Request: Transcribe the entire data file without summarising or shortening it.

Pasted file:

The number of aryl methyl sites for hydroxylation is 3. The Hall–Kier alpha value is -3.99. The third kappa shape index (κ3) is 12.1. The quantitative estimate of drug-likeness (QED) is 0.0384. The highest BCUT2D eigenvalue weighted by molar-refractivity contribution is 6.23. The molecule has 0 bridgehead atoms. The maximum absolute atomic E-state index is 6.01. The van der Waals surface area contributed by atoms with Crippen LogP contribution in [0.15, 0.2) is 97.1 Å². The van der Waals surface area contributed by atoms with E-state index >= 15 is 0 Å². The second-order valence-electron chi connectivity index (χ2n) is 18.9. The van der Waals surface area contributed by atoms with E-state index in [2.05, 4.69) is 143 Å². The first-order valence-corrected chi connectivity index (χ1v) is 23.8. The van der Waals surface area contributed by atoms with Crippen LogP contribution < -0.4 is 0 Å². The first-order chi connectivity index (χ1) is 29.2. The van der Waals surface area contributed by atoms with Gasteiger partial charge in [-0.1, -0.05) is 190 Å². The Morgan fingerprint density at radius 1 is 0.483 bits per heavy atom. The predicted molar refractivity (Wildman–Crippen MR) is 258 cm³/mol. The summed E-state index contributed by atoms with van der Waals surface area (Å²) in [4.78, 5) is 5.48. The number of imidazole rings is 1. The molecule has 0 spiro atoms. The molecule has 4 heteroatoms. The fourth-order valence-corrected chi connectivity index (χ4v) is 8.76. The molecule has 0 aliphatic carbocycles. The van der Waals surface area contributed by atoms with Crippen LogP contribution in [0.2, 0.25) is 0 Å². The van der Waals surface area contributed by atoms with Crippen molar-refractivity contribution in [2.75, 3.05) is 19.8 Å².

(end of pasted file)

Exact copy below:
The number of aryl methyl sites for hydroxylation is 3. The Hall–Kier alpha value is -3.99. The third kappa shape index (κ3) is 12.1. The quantitative estimate of drug-likeness (QED) is 0.0384. The highest BCUT2D eigenvalue weighted by molar-refractivity contribution is 6.23. The molecule has 0 bridgehead atoms. The maximum absolute atomic E-state index is 6.01. The van der Waals surface area contributed by atoms with Crippen LogP contribution in [0.15, 0.2) is 97.1 Å². The van der Waals surface area contributed by atoms with E-state index >= 15 is 0 Å². The second-order valence-electron chi connectivity index (χ2n) is 18.9. The van der Waals surface area contributed by atoms with E-state index in [2.05, 4.69) is 143 Å². The first-order valence-corrected chi connectivity index (χ1v) is 23.8. The van der Waals surface area contributed by atoms with Crippen LogP contribution < -0.4 is 0 Å². The first-order chi connectivity index (χ1) is 29.2. The van der Waals surface area contributed by atoms with Gasteiger partial charge in [-0.1, -0.05) is 190 Å². The Morgan fingerprint density at radius 1 is 0.483 bits per heavy atom. The predicted molar refractivity (Wildman–Crippen MR) is 258 cm³/mol. The summed E-state index contributed by atoms with van der Waals surface area (Å²) in [4.78, 5) is 5.48. The number of imidazole rings is 1. The molecule has 0 spiro atoms. The molecule has 4 heteroatoms. The fourth-order valence-corrected chi connectivity index (χ4v) is 8.76. The molecule has 0 aliphatic carbocycles. The van der Waals surface area contributed by atoms with Crippen LogP contribution in [0.2, 0.25) is 0 Å². The van der Waals surface area contributed by atoms with Crippen molar-refractivity contribution in [2.75, 3.05) is 19.8 Å².